Environmental, Social, and Corporate Governance is an evaluation of a firm’s collective conscientiousness for social and environmental factors. It is typically a score that is compiled from data collected surrounding specific metrics related to intangible assets within the enterprise.
A survey by GlobalData has revealed that 67% of 1,500 ESG* and CSR* executives across all industries believe that the COVID-19 pandemic has increased focus and action on ESG issues. The leading data and analytics company notes that COVID-19’s shake up of the status quo has led businesses to see just how accomplishable environmental progress can be—with some of the higher polluting industries starting to take note.
Filipe Oliveira, Thematic Analyst at GlobalData, comments: “The sudden disruption of numerous business activities due to COVID-19 led many to realize that environmental action was much more feasible than previously thought. Most of the focus and investment within ESG is going towards environmental issues—69% prioritized ‘environment’ issues, while 16% prioritized ‘social’ and 15% ‘governance’—however, the pandemic also caused companies to face new social and governance challenges as companies had to step up their risk management practices while dealing with a new major health and safety issue.”
The survey, which was published as part of GlobalData’s latest report, ‘ESG Strategy Survey 2021 – Thematic Research’, also revealed a broad consensus around the importance of ESG in decision making, with 65% of respondents noting it is ‘very important’ and 32% said that it is ‘important’. Big polluters seem more attuned to the importance of ESG, with more representatives from packaging, mining, oil & gas, automotive, and power companies saying ESG was ‘very important’ when compared to other sectors.
GlobalData asked analysts in the Automotive, Power and Oil & Gas industries on their thoughts on these findings:
David Leggett, Automotive Analyst at GlobalData, comments: “As we recover from the pandemic, automotive company leaders are increasingly highly attuned to ESG issues. Examples of this include the drive for more electric vehicles (EVs) and sustainability in manufacturing activities. There’s a strong business rationale to invest selectively in high-growth product areas such as EVs and to save costs wherever possible—for example in energy use. COVID-19 has necessitated a reboot for automotive corporate strategies in a changed world.”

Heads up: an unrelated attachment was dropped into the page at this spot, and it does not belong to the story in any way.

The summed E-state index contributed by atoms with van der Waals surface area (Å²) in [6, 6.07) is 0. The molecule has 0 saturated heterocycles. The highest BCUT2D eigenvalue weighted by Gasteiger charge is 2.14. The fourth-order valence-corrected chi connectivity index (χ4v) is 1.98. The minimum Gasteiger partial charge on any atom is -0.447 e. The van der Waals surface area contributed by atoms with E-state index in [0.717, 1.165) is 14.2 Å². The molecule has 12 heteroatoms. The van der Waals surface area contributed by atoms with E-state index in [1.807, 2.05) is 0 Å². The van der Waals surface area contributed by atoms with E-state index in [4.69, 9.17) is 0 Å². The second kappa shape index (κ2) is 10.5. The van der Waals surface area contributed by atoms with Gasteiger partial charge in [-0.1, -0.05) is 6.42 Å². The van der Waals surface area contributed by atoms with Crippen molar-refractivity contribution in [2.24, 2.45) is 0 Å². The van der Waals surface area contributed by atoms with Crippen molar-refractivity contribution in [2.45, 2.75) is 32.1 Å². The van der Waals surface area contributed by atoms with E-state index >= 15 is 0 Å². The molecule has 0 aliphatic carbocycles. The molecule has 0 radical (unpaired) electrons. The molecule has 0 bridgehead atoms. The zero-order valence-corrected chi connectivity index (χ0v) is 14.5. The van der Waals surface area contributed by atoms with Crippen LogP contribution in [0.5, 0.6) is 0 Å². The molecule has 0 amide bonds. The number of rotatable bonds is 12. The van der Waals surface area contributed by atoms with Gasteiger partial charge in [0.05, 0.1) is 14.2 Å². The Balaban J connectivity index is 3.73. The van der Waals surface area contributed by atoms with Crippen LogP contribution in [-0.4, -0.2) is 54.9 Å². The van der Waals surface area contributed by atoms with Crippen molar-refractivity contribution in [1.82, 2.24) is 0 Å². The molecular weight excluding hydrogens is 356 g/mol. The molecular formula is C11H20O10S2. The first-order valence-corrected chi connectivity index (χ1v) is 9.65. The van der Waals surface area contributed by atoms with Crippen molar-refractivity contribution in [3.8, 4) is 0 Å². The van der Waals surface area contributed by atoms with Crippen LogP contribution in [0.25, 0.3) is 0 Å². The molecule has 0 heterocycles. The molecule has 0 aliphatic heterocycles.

Rohit Ravetkar, Power Analyst at GlobalData, comments: “The pandemic is driving the urgent evaluation of issues in the power sector that were previously underplayed, including ESG policies. As consumers are looking towards brands for environmental leadership, many companies have pledged to drive sustainability changes, most notably in the power sector, by announcing a transition to cleaner resources and energy efficiency. These companies include EDF, Enel, and Engie. In the meanwhile, great strides have been made towards ESG goals—for example, there were significant renewable capacity additions globally during the pandemic, particularly for technologies such as solar PV and wind power.”
Bargavi Gandham, Oil & Gas Analyst at GlobalData, comments: “Since the COVID-19 outbreak, leading oil and gas companies have been re-evaluating their operations, with emphasis on clean energy. This has brought about a change in their approach towards ESG, especially on the environmental aspect. Activities from leaders such as Shell, BP, and Equinor has also trickled down to smaller players, national oil companies, and service companies. Around 1,800 industry players have pledged to achieve net-zero in carbon emissions by 2050. Companies are also publishing Sustainability reports annually to improve the transparency of their operations. Overall, the pandemic has enabled the industry and its people to understand and appreciate the importance of ESG.”
Filipe Oliveira, Thematic Analyst at GlobalData, notes: “Huge focus has been placed on environmental issues. Worryingly, a significant majority of survey respondents said that governance issues were both less important and the focus of less investment: only 20% said that governance was the most important ESG factor. Inadequate governance practices will make it more likely that companies will fail to meet ESG goals, including those that would improve their social and environmental records. All three are needed to ensure progress.”
Information based on GlobalData’s report: ESG Strategy Survey 2021
GlobalData’s annual ESG Strategy Survey report is based on a survey of 1,500 ESG leaders and executives worldwide. The survey was designed to help understand the extent to which companies are planning and implementing ESG practices. ESG and CSR executives and leaders were asked about their company’s plans and procedures and their views on various related issues, including the importance of specific ESG factors and the impact of ESG plans on revenue. Our sample is weighted by national GDP to ensure that respondents’ views are fairly represented across all major countries. The interviews were also spread across a range of 21 industries. All quantitative interviews were conducted on a confidential basis. Fieldwork for the ESG Survey 2021 was conducted online in October 2021.
* Environmental, social, governance (ESG); Corporate social responsibility (CSR)
** GlobalData surveyed 1,500 ESG and CSR executives from around the world in October 2021, to gauge how companies are setting up and implementing plans to improve their records on environmental, social, and governance factors.
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